Popular Tools and Resources for Interaction Designers

Software Tools

Books and Online Resources

The literature available to interaction designers is both rich and diverse. Books like “Don’t Make Me Think” by Steve Krug and “The Design of Everyday Things” by Don Norman are seminal works. That delve into the principles of intuitive interface design and the psychology of everyday interactions. For those looking to deepen their understanding of user experience design, “About Face: The Essentials of Interaction Design” provides a comprehensive overview of the field

Communities and Conferences

An interaction designer will often rely on a few core methodologies and tools to keep them on track to designing the best interaction experiences. We’ve explored some common ones below: five dimensions, goal-driven design, usability, personas, cognitive psychology, and the poka-yoke principle.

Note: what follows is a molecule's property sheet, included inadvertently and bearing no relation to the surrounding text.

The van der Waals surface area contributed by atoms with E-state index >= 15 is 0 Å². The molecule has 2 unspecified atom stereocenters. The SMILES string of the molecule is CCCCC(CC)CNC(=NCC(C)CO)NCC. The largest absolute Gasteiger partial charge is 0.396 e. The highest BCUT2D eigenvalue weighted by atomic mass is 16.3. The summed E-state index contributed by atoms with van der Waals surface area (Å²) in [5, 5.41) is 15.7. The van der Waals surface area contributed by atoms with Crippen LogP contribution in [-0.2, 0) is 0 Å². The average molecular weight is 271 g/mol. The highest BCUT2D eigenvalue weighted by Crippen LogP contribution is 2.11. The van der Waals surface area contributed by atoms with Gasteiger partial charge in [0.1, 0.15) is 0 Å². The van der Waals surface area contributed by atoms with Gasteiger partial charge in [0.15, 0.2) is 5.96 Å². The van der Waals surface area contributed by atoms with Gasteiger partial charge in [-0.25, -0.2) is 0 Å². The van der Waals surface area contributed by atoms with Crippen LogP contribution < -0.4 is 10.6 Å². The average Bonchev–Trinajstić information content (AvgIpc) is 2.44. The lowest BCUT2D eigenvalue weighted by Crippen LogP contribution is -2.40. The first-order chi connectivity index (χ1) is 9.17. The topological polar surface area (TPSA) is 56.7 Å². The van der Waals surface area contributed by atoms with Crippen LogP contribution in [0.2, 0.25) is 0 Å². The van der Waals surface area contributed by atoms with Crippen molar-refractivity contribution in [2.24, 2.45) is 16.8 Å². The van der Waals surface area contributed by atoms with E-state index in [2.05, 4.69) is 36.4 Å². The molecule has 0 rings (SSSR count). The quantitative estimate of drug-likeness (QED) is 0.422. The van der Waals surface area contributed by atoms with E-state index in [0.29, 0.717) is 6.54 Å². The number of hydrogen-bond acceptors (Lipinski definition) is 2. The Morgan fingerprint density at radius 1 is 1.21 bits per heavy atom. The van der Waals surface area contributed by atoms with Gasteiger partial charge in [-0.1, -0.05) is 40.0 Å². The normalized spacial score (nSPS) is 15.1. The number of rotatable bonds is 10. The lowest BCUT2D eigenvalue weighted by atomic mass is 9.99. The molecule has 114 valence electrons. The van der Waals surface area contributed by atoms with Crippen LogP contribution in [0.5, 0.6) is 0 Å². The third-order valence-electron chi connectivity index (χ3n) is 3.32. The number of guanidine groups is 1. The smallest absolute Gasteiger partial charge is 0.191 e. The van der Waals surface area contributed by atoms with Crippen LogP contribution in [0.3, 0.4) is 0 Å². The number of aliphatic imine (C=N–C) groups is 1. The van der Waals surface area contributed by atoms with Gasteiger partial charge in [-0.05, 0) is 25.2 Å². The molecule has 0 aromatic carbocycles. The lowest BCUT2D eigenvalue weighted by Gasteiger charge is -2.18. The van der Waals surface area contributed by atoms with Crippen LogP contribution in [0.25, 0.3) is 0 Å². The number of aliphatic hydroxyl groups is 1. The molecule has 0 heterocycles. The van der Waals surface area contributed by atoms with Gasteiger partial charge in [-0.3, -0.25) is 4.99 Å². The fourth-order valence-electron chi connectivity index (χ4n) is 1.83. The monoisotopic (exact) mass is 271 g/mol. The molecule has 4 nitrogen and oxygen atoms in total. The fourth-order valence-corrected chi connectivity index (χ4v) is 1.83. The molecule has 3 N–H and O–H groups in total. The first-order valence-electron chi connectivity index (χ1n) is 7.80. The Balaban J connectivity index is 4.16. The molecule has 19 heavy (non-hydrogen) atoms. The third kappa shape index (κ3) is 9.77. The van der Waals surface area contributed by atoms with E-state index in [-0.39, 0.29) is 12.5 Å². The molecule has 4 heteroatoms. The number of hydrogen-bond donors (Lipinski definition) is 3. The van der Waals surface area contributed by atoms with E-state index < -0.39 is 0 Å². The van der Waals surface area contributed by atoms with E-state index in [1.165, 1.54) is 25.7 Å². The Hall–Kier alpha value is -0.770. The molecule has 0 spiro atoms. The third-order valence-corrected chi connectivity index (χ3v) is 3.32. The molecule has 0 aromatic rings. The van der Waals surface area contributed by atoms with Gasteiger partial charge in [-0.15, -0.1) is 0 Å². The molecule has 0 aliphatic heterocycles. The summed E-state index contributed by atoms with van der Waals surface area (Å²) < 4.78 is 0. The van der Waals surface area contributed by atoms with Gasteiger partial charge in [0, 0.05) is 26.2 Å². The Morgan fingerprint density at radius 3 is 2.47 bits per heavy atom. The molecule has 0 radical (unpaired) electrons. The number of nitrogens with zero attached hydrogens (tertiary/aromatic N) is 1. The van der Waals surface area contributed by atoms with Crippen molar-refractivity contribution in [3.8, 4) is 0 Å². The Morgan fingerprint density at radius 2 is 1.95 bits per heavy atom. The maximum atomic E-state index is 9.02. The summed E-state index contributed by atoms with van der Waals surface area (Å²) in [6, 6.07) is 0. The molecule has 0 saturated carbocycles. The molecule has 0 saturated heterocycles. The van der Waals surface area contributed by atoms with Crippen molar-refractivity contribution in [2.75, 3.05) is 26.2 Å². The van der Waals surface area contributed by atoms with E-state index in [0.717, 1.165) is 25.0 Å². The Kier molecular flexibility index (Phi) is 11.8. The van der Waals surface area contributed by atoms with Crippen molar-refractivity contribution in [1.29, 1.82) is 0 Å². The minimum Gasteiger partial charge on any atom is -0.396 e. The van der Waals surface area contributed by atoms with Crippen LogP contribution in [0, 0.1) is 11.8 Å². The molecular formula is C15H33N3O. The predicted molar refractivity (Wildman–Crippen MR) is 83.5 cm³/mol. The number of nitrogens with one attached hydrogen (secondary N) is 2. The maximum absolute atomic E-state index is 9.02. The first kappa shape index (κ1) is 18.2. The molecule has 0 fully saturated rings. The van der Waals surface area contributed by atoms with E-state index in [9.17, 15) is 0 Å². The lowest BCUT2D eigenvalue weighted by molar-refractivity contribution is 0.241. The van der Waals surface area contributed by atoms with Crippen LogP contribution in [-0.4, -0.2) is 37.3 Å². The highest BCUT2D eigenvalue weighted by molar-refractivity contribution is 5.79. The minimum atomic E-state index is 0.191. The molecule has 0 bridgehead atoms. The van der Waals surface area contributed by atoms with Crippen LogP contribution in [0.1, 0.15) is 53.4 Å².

Five dimensions

The five dimensions (or languages) of interaction design, first introduced by Gillian Crampton Smith and later extended (with a fifth dimension) by Kevin Silver. It is a useful model that helps interaction designers understand what’s involved in interaction design. It includes:

1) Words (1D) – the textual information is provided to users.

2) Visual representations (2D) – the graphical elements/interface elements, like iconography, imagery, and font.

3) Physical objects/space (3D) – the device or physical objects/tools used to interact with the product.

4) Time (4D) – the elements that use time, like videos or animations.

5) Behaviour (5D) – the user behaviour that is needed to help the interaction work and the system’s behaviour in response.

All five interaction design language dimensions should be considered by interaction designers for a complete and holistic understanding of how a user interacts with any element of interaction design

Goal-driven design